You should be a part of the inspection process after you have chosen your future home. Buying a house is a significant investment, and you can’t return it later if you change your mind.
Okay, you have chosen a new home, agreed upon the price with the seller, and signed some contract. So what now?
Are you going to rely on the realtor to choose your home inspector, or do you put your feet to the process yourself?
Be a part of the home inspection process.
We recommend that you be part of this home process as much as possible, so you will know who is inspecting for you: Do they have your best interest in mind, or are they just in the business of making good money off you?
Choosing a home inspector can be a daunting project with all of the home inspections companies in this area, so where do you start?
Of course, you can ask your realtor for suggestions or your friends and relatives who they have used on their home purchases. Online reviews can be an excellent tool.
Now you have your list
Once you have a list of home inspectors to call that you have gleaned from your sources, do more research. See what others have to say about them, and pay close attention to who is writing the review. Is this an authentic home buyer who has used them, or is a realtor pumping up their favorite inspector? You can tell by the way they write the review by saying things like;
“I use them on many occasions,”
” They work well with my buyers,”
” They have a fast turnaround time.”
Looking at all of the good and bad reviews online, seeing how the inspector responds to those reviews will give you an idea of who the inspector is and how they do business.
Now it’s time to make the phone calls!
What do you ask the inspector once you have them on the phone?
Let us start with;
How long have you been in business doing home inspections?
Do you stay current with your inspection continuing education?
What does your home inspection process entail?
How long does the inspection last?
Will I be given a written report, and what kind of report is it? (Naritive style report is best because it provides more information.)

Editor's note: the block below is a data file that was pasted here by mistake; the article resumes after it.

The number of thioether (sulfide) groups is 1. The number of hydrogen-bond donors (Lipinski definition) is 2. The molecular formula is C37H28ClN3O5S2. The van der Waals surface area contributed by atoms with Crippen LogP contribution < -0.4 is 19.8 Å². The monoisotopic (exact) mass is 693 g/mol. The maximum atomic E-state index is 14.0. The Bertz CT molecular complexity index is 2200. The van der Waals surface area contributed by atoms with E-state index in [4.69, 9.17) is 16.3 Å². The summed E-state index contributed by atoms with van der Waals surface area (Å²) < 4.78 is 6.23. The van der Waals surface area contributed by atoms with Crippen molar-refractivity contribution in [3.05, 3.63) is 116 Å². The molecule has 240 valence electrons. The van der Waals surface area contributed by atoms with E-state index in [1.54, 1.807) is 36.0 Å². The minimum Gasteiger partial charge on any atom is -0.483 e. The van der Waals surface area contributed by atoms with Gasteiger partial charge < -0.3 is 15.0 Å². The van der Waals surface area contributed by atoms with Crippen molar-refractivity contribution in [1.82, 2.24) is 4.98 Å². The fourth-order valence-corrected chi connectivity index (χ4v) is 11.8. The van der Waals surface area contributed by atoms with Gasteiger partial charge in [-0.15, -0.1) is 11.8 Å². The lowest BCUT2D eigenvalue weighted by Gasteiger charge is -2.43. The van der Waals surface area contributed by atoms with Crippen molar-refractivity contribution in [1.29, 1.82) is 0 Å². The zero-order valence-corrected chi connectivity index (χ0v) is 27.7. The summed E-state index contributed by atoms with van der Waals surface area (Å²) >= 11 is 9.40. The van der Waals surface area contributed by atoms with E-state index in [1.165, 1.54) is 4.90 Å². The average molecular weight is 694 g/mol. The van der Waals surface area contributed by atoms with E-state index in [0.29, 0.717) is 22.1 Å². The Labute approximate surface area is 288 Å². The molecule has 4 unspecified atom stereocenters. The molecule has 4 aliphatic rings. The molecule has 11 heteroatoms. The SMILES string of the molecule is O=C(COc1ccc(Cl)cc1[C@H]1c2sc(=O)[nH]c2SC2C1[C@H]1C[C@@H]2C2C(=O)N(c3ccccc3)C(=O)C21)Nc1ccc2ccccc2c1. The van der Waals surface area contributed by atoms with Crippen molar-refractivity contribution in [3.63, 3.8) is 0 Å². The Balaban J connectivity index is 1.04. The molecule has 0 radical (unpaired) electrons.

Can I be at the inspection? (This is best.)
Are you active and in good standing in any home inspection association?
The Construction Industry Board governs the home inspectors in Oklahoma, and they oversee the licenses and the Standards of practice that all inspectors are required to follow.
Do you follow the Oklahoma Standards Of Practice?
Lastly, how much will this cost me?
Now that you have done your homework and have chosen an inspector, what now?
If you are working with a realtor, you inform them who you have picked, and they will call to set up the inspection. If you are not working with a realtor, you’ll need to set up the date and time with the seller. Also, inform them of any instructions that the inspector has given: like making sure that the inspector will have access to specific systems, like the electrical panel box, attic access, or crawlspace access.
Setting up for the inspection
You will need to set up any other inspections at this time that you want. For example, checking for termites usually needs a certified termite inspector.
So the big day has arrived!
If possible, you will want to be onsite on the day of the inspection. Ask the inspector if you can follow them around and ask questions, remembering that it takes time to complete the examination.
At the end of the inspection process, the inspector should give a summary of the home’s condition. Some inspectors provide the written report at the end of the assessment, and others will email it to you later.
Understanding the report
The important thing is that you understand what the inspector is saying about the house. Ask questions until you fully understand. You are paying for their knowledge, so get your money’s worth.
Pay attention to what the inspector recommends.